Both Applicants were Nigerian asylum seekers. Their cases were heard together because they raised common issues. In January 2009 they obtained leave to challenge decisions of the Refugee Applications Commissioner (and in the Ajibola case, of the Refugee Appeals Tribunal) by way of judicial review on the grounds that their claim for a declaration of refugee status under s. 17(1) of the Refugee Act, 1996, had not been lawfully determined by means of a procedure which complies with the minimum standards required to be met by Council Directive 2005/85/EC (‘Procedures Directive’) in that:
(a) the processing of the applications had been unlawfully prioritised or accelerated as a result of a Direction given by the Minister in December 2003 which is incompatible with the provisions of the Procedures Directive and in particular Article 23 thereof; and
(b) that the procedures established under the Refugee Act 1996 deprived the applicants of an effective remedy against the first instance determination of their applications before a court or tribunal in compliance with the requirements of Chapter V of the Procedures Directive.
In its judgment on the substantive applications for judicial review, the High Court (Cooke J.) found that the instances in which an application for asylum may be prioritised or accelerated in Article 23 of the Procedures Directive were not exhaustive and that Member States remain entitled to organise the asylum process suit their national needs. The Court held that Article 23 neither required Member States to accord priority to cases such as those listed nor did it expressly or by implication preclude priority being granted to other cases. The Court further held that the Respondent’s Direction that Nigerian applications be prioritised did not constitute unlawful discrimination, because it was objectively justified on the grounds that over a substantial number of years, Nigerians constituted the single largest category of applicants by country of origin and the mast majority of applications from Nigerians were decided to be unfounded. The Court also noted that the Applicants had not shown that they had suffered any procedural disadvantage as a result of the prioritisation of their applications.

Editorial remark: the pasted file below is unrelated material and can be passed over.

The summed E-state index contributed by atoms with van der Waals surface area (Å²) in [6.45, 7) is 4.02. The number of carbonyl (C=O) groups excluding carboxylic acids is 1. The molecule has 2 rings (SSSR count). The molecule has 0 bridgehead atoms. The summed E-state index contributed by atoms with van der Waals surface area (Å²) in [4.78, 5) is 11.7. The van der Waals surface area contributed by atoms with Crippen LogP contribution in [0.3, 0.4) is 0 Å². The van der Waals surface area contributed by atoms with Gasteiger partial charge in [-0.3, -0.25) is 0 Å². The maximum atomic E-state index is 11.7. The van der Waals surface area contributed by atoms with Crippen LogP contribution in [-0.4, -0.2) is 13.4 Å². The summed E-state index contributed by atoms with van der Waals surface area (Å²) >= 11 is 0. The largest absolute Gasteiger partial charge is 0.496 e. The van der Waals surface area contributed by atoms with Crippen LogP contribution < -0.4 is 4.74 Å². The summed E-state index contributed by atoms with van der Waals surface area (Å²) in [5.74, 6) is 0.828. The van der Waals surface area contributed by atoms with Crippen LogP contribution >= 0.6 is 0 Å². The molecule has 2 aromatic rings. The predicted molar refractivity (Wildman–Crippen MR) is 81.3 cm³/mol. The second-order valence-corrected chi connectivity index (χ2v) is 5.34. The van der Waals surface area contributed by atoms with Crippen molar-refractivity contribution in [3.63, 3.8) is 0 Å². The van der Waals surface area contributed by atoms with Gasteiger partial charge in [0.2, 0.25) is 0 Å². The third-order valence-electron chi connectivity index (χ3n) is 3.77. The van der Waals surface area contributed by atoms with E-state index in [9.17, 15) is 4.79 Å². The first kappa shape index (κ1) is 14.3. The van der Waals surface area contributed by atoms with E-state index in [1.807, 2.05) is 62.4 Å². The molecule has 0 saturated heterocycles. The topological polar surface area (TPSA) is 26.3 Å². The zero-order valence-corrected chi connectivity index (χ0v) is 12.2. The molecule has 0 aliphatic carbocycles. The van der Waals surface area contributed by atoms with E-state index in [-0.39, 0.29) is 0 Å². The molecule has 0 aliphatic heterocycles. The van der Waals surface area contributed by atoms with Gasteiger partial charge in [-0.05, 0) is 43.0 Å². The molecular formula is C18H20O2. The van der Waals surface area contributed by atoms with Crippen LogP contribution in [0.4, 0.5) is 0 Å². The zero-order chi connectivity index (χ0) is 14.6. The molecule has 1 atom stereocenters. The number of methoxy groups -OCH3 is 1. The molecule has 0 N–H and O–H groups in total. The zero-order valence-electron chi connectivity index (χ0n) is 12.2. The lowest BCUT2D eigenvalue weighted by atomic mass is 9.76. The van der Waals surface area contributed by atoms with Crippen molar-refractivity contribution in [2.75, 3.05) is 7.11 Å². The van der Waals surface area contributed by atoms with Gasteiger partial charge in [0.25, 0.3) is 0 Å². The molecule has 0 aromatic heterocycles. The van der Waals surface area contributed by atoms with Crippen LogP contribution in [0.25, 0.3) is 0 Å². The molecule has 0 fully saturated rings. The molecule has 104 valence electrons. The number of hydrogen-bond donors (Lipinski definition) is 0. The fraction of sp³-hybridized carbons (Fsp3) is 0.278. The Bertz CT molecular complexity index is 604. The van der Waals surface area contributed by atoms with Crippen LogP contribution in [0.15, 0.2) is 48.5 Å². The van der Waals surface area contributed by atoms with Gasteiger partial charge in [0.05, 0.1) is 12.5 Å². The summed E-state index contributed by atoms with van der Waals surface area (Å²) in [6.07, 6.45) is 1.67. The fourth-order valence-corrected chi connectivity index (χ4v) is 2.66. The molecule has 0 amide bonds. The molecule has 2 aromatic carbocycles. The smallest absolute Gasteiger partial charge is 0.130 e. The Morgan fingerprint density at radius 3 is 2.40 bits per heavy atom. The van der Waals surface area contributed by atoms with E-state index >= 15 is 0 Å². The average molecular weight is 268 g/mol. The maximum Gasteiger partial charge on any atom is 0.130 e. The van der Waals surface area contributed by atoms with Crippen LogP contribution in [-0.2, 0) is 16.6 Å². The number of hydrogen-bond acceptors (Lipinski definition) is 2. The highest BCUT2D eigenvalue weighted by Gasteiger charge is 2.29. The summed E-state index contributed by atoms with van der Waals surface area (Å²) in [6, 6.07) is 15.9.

With respect to the Applicants’ argument that the asylum system failed to provide them with an effective remedy before a court or tribunal against a negative determination of their applications, the Court accepted the Applicants’ submission that for the purposes of the Procedures Directive, the Commissioner is designated the Determining Authority making the first instance decision on an asylum application and that it was in respect of the Commissioner’s decision that an Article 39 remedy had to be provided. The Court did not accept however that the right of appeal to the Tribunal and the availability of judicial review failed to provide for an effective remedy as required by Article 39. The Court noted that the report of the Commissioner was susceptible to judicial review in those cases where it was suitable or convenient to resolve issues of law or competence prior to any appeal, and observed that the remedy before the Tribunal took the form of a full appeal on both matters of fact and law and entails, in most cases, an oral hearing de novo. The Court further held that the Tribunal was a ‘court or tribunal’ for the purposes of Article 39 and that it was sufficiently independent and guarded against Ministerial intervention.
For these reasons, the applications for judicial review were refused.